Several aspects of our lives are saved and stored online. From digital ‘wallets’ with our bank information to our names, addresses, and phone numbers in the backend of every social media profile, our data is everywhere. So, we need to keep our social media accounts secure.
Staying safe and secure on social media isn’t an impossible task. Following the rights methods and processes will help keep your data secure.
What are the security risks on social media?
As a social media marketing agency, we sing the praises of social media every day. However, we also acknowledge that there are risks associated with social media accounts and your privacy.
Security software company Sophos recommends looking out for the following security risks on social media:
- Phishing – These are spam links that, when clicked, encourage you to enter your account username and password. Some of these scam websites look majorly similar to their legitimate counterparts.
- Oversharing – Oversharing your personal information on social media can lead to trouble. Think carefully before sharing location details or any other private information which could invade your real-life privacy or endanger you.
- Social engineering – You should be wary of direct messages on social media urging you to perform an immediate action, such as calling a number or clicking a link.
Account impersonations (fake accounts) and account ‘takeovers’ are also security risks for social media accounts. For both personal accounts and business/creator accounts, there are generally two types of account hackings: the obvious hack, with posts containing spam links or reputation-damaging content; and the less-obvious, silent takeover where you may be unaware of the security breach.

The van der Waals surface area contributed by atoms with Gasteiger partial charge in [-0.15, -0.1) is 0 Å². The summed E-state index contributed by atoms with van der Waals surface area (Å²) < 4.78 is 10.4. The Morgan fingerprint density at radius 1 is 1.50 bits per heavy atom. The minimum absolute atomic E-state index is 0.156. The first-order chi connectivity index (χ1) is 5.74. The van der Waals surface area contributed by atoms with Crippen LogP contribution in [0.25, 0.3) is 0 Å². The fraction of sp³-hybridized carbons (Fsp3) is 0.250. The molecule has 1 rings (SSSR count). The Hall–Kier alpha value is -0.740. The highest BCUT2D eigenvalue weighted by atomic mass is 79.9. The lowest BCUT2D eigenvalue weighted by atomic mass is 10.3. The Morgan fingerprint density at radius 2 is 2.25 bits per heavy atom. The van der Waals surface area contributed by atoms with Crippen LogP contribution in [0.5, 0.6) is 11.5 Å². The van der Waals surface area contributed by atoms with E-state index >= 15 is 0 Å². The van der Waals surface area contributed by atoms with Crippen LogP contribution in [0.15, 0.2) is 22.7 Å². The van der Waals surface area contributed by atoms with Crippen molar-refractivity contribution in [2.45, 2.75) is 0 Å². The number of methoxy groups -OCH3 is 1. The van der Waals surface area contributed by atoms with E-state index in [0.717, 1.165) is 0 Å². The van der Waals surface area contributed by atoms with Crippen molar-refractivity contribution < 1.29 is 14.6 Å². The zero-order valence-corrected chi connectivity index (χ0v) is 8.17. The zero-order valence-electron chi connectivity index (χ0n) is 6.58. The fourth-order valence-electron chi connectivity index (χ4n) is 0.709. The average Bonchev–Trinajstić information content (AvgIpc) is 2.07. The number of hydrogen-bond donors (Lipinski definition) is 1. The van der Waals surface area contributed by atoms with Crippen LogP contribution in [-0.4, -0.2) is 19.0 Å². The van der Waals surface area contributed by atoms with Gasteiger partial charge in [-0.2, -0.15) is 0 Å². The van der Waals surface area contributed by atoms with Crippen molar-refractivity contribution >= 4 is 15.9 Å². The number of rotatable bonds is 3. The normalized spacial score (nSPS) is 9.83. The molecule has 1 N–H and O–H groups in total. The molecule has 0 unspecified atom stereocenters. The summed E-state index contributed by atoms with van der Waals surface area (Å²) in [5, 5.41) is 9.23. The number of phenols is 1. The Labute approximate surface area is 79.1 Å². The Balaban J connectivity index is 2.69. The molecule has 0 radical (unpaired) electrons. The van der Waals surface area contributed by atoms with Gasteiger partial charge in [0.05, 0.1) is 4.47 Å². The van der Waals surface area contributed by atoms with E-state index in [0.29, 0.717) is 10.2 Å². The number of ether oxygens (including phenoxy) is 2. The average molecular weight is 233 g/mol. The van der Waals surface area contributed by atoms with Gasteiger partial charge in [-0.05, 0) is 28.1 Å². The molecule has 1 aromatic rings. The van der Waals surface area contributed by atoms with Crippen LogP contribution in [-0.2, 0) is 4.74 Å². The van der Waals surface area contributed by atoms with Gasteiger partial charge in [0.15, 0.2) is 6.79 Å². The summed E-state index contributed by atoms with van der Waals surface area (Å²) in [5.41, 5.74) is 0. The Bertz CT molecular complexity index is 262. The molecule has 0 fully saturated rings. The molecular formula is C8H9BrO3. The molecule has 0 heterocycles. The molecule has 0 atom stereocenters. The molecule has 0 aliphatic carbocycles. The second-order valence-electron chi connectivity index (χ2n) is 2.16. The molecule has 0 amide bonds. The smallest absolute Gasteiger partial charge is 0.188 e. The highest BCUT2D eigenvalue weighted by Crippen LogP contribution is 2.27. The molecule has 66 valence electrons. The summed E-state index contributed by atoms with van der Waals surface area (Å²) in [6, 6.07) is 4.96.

While the risks can be scary, there are plenty of actions you can take to keep your social media secure and protect your data.
Use a strong password generator
Passwords relating to things in our lives, our interests, birthdays, and more all leave your accounts vulnerable. Have your date of birth and favourite football team in your Twitter bio? Does your mum have her maiden name in her Facebook name? Don’t use these things as your password or security questions!
Using a “strong password” (either manually or using a strong password generator) moves towards solving this problem. Long-tail, randomised passwords with a mix of characters and numbers help protect your account against typical password attacks and hacks.
Change your passwords regularly
Changing your passwords regularly, such as every month, helps protect against your accounts becoming compromised. This reduces the risk of your passwords being discovered by criminals and hackers, as they’re constantly being updated.
Use a different password for every account
Along with changing your passwords regularly, you’ll want to use a different password for every account. This protects your information as even in the event of one account being compromised, it’s unlikely your other accounts would be compromised due to using different passwords.
Disconnect third-party apps you no longer use
Third-party apps can be really useful for social media and allow seamless integration with other apps and website you use frequently. They’re also great for businesses to schedule posts and monitor multiple social media channels at once.
Plus, how many times have you clicked “log in with Facebook” when signing up for a new website? Now, how many times have you checked which sites are using your Facebook account?